My biggest complaint with this company is the lack of respect for the translator. Recently, I was sent a mass e-mail about a job. I answered and offered my availability. The project manager responded, sent the files for me to approve, and we had a discussion via e-mail to confirm rate and deadline. Everything seemed agreed upon, so I set aside the time and waited for the Purchase Order, which never arrived. After an hour, I e-mailed the project manager to ask him to send the PO or to let me know if he had given the job to someone else so I could accept other jobs. Two days later, I am still waiting to hear from him. I wish I could say this was an isolated incident, but, unfortunately, this is the second time this has happened, with two different project managers, and I am afraid this will mark the end of my association with this company.
And, finally, a former employee offers this insight:
As a former employee, I am in agreement with your article on TransPerfect; however I don’t think putting up the names of individual project managers in the comments serves your purpose.
With the exception of Amy DiTrani, none of the others have been there longer than 3 years. They work 12+ hour days and are often called in over the weekend. They are underpaid ($35-$50K in one of the most expensive cities in the world). They themselves are unlikely to make excuses for the company. The sales people undersell the jobs and hand them over to the project managers, who then have to find someone to translate it. They have to meet a stated mark-up of 2.1 (or the sales people get no commission) and an implicit markup of 3.1 (or the project managers get no bonus, which many count on to balance their checkbooks at the end of the quarter). Their profit centers (which is where their bonuses come from) are docked $300 for every faulty PO and other slip-ups.
While it may not seem like it from the outside, most of the project managers who work at TransPerfect are victimized by the company at least as much as the translators. For one, they can’t say no or press delete when a new message comes in, asking them to turn 40K words around overnight for a budget that leaves only 4 cents per word. Linking their names to TransPerfect makes it seem like they are the problem, but they are but cogs in the machine.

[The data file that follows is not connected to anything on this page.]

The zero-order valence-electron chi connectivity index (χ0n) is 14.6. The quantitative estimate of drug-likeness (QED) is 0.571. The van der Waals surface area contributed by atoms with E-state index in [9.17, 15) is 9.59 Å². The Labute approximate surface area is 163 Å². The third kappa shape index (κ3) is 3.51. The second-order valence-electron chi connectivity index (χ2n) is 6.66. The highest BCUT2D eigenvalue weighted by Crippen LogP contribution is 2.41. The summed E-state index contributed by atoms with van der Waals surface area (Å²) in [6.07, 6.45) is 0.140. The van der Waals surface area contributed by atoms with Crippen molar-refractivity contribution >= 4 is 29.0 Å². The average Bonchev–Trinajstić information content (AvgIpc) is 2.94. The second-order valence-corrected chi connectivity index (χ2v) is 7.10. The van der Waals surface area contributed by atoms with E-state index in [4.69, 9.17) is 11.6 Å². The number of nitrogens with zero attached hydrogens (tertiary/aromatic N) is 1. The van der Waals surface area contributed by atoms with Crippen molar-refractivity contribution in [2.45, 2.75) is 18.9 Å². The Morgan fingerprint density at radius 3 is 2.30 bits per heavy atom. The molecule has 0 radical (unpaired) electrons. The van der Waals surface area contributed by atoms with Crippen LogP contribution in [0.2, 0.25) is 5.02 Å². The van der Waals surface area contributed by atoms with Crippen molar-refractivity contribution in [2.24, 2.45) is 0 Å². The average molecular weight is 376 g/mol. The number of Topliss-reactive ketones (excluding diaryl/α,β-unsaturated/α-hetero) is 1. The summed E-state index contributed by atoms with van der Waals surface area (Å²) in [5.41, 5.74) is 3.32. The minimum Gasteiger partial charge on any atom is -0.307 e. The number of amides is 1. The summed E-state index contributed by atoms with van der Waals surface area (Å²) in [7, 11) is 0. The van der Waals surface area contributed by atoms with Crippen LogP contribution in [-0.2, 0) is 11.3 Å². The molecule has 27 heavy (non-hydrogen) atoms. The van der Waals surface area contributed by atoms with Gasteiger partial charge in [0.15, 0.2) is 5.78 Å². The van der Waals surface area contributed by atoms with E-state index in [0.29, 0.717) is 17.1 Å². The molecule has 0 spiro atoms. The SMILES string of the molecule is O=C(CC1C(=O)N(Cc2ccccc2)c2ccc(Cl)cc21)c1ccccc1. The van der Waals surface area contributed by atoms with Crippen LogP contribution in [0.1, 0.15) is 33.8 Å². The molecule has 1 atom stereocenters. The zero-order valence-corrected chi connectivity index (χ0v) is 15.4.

We have no difficulty believing that TransPerfect treats its sales people and project managers badly, using punishments and “incentives” that sound like a cross between the robotic excesses of 1980s Japanese-style corporate management and the personal charm of Gordon Ramsay (the “F-Word,” indeed). But that doesn’t get them off the hook.
No more “we were just doing our job”; no more “we’re just foot soldiers.” If they have direct experience regarding the rot in TransPerfect’s human and business model, they should stop helping the business exploit translators.
Or, better yet, they need to mount a serious media campaign to let the public know what TransPerfect is, what it stands for, and how it is harming translators and the translation profession.
So we say again, write them and make your position clear:
Liz Elting, CEO: email@example.com/ Amy DiTrani: firstname.lastname@example.org / Anne-Claire Lord: email@example.com /Cristina Farelo: firstname.lastname@example.org / Hyojin Park: email@example.com / Jennifer Adie: firstname.lastname@example.org / Jennifer Bucci: email@example.com / Michael Petrigliano: firstname.lastname@example.org / Pearl Leo: email@example.com / Sara Hutchison: firstname.lastname@example.org / Sung Ha Lee: email@example.com / Zachary Eldridge: firstname.lastname@example.org